Moreover, Guthrie said, the various movements towards freedom and democracy will continue to inspire young people in other places, just as they always have. "There were people in other countries in the world who, 20 years ago, were looking this way. Younger people, I think, shortly, will begin to look elsewhere and see that they can participate in what's going on."
Of course, those people who know what happened in Stockbridge, Massachusetts, one Thanksgiving already know it only takes three people to make a movement.
For those who don't know, or may have forgotten, or want to hear it again, Arlo Guthrie will be appearing at the Harrietstown Town Hall in Saranac Lake, Friday, June 23, at 8 p.m. Tickets are $12.50 in advance and $14 at the door and may be purchased at the Saranac Lake Chamber of Commerce and Peacock Records in Plattsburgh.
Saturday, June 06, 2009
Not sure how long I'll be looking at this. Lease runs out at the end of the month. Without a plan, I'll either try to negotiate another month or start looking for a summer sublet in town. Meanwhile, it's good to have a few evenings like this.
Though some of us prefer the sunshine.
Friday, June 05, 2009
Up in the air so blue?
Oh, I do think it the pleasantest thing
Ever a child can do!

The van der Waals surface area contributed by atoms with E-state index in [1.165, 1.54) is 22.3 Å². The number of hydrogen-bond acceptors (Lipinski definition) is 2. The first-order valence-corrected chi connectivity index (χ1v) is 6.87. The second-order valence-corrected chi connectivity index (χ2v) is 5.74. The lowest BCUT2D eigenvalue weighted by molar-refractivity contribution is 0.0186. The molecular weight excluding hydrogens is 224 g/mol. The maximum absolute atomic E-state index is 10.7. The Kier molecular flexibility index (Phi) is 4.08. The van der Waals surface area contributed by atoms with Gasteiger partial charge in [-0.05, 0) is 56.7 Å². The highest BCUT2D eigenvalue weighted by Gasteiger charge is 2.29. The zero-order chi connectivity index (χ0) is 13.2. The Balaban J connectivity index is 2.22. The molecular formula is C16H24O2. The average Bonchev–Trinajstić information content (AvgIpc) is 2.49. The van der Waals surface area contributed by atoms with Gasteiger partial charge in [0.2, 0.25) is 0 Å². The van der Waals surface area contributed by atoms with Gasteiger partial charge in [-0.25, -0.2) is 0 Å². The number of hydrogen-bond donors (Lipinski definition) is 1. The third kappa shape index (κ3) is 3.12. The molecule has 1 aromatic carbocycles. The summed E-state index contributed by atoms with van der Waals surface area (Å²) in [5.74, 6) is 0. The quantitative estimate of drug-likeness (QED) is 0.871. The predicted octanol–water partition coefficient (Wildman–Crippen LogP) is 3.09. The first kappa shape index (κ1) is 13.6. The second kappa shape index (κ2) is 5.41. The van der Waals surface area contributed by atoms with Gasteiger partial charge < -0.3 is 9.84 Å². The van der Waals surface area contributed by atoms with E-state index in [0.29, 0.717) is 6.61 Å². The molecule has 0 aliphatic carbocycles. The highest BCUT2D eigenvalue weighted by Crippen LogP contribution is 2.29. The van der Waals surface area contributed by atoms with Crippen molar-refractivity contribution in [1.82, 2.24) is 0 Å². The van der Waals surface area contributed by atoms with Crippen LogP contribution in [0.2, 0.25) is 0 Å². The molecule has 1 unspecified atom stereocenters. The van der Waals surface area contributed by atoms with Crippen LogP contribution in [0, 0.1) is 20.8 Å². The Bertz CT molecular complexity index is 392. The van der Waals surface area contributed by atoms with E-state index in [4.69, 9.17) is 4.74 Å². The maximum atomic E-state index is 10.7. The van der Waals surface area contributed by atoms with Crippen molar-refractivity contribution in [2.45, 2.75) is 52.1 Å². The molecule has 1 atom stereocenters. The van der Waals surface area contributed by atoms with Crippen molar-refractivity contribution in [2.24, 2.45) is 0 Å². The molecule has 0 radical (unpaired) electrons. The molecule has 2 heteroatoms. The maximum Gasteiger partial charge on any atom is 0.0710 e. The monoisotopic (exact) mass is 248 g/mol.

Up in the air and over the wall,
Till I can see so wide,
River and trees and cattle and all
Over the countryside--
Down on the roof so brown--
Up in the air I go flying again,
Up in the air and down!
Thursday, June 04, 2009
For some reason, weather.com decided to publish the details of the weather forecast in a language that, cosmopolitan a guy as I am, I couldn't quite parse. Click on the above illustration for details.
A search for a term on the first screen, today's conditions, brought the information that "Parçalı Bulutlu" is Turkish for "partly cloudy." (According to Babylon, "patchworked cloudy.")
The word in tomorrow's forecast, highlighted above, "Açık," is less specific and translates as "n. shortage, deficient amount, shortfall, deficiency, deficit;adv. expressly, in blank, explicitly;adj. open, uncovered, wide open, visible, apparent, obvious, bare, clear, unclouded, cloudless, definite, exposed, blank, aboveground, articulate, avowed, broad, candid, categorical, clean cut, clear-cut, confessed, crystal, decided, declared;v. get hungry, feel hungry, feel peckish
In meteorological terms, I assume we should use "clear, unclouded, cloudless." Good news for early Friday, the period I was actually inquiring about.
However, just after noon, we're looking at "Yağmur Olasılığı," which translates to "possibility of rain."
I'll guess I'll just cross my parmak and hope for the en iyi.